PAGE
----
If you’re going to spend big money on one piece of equipment, make it the ski helmet. And the Auric Cut POCito SPIN provides serious safety for kids on the mountain. A rotational impact protection system, called SPIN, reduces the force transmitted to the head and brain when a crash occurs, while an integrated LED panel in the back makes your little one visible in low-light conditions, lessening the chance he’ll be hit by another skier. It also helps you keep a better eye on them Adjustable ventilation makes the helmet comfortable; the easy-adjust harness gives kids room to grow.
Dakine Wristguard Glove Jr.
New snowboarders fall on their hands regularly, putting stress on their wrists. In addition to keeping their hands toasty, this extra-rigid ski glove has an embedded support in the back and palm to help prevent strains. A cozy fleece lining paired with high loft synthetic insulation keeps things warm while a waterproof shell prevents wet stuff from sneaking through. The extra supports are removable, so the gloves can be washed or used without the wrist guard.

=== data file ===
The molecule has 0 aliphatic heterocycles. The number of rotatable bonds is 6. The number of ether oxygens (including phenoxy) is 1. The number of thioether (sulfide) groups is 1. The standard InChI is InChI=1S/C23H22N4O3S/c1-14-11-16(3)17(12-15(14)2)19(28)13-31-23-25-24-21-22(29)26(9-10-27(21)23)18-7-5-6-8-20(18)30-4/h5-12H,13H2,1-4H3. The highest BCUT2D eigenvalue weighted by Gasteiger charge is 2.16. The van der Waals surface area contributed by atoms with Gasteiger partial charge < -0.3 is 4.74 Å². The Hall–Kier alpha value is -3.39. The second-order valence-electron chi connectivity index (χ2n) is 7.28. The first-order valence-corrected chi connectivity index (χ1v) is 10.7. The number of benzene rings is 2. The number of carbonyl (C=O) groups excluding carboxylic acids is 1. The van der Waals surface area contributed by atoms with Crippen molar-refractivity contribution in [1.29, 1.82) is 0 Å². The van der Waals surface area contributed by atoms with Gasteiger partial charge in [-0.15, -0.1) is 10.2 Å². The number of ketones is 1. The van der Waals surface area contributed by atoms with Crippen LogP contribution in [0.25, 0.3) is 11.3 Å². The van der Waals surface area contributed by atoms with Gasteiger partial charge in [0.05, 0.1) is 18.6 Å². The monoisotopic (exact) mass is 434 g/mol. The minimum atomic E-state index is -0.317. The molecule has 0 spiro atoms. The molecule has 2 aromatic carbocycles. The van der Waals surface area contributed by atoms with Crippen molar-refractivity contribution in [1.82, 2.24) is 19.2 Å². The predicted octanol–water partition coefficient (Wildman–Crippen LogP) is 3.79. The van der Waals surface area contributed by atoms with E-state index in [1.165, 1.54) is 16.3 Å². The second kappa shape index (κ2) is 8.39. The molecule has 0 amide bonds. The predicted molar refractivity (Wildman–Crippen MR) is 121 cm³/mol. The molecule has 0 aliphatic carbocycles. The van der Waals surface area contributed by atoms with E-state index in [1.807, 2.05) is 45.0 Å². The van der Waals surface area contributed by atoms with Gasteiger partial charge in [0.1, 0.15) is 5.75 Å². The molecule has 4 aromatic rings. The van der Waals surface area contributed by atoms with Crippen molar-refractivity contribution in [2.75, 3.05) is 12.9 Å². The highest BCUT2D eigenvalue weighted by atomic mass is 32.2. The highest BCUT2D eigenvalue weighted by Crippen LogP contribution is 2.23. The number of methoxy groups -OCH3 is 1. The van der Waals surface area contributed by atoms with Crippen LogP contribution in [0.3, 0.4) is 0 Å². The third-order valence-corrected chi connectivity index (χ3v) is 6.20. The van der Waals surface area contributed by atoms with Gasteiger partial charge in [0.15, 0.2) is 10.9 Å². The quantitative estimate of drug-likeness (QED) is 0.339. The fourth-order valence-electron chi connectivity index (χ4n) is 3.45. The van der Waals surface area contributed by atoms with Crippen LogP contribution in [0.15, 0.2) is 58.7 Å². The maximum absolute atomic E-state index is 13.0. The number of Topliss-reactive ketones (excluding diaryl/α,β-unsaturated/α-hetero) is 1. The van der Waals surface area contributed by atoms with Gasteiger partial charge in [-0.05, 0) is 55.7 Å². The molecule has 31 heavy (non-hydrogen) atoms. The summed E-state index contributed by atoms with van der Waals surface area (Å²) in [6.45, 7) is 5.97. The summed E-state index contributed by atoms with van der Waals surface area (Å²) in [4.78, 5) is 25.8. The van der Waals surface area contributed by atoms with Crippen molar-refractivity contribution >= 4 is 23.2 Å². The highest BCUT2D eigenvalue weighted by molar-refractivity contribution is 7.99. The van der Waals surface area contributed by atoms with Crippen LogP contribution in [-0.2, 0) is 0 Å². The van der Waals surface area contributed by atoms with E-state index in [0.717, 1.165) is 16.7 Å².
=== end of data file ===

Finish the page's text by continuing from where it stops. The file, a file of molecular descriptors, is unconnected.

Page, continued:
FullTilt Growth Spurt Youth Boot
Let’s be honest: Shelling out for new ski gear when a kid’s just starting out on the slopes is tough. You want them to have the tools to make skiing fun, but they’re growing fast and gear is expensive. Full Tilt’s Growth Spurt boot takes the sting out of buying ski boots because it’s adjustable to three different sizes. That means it’s nearly guaranteed to fit next year, too.
Marker Vijo Helmet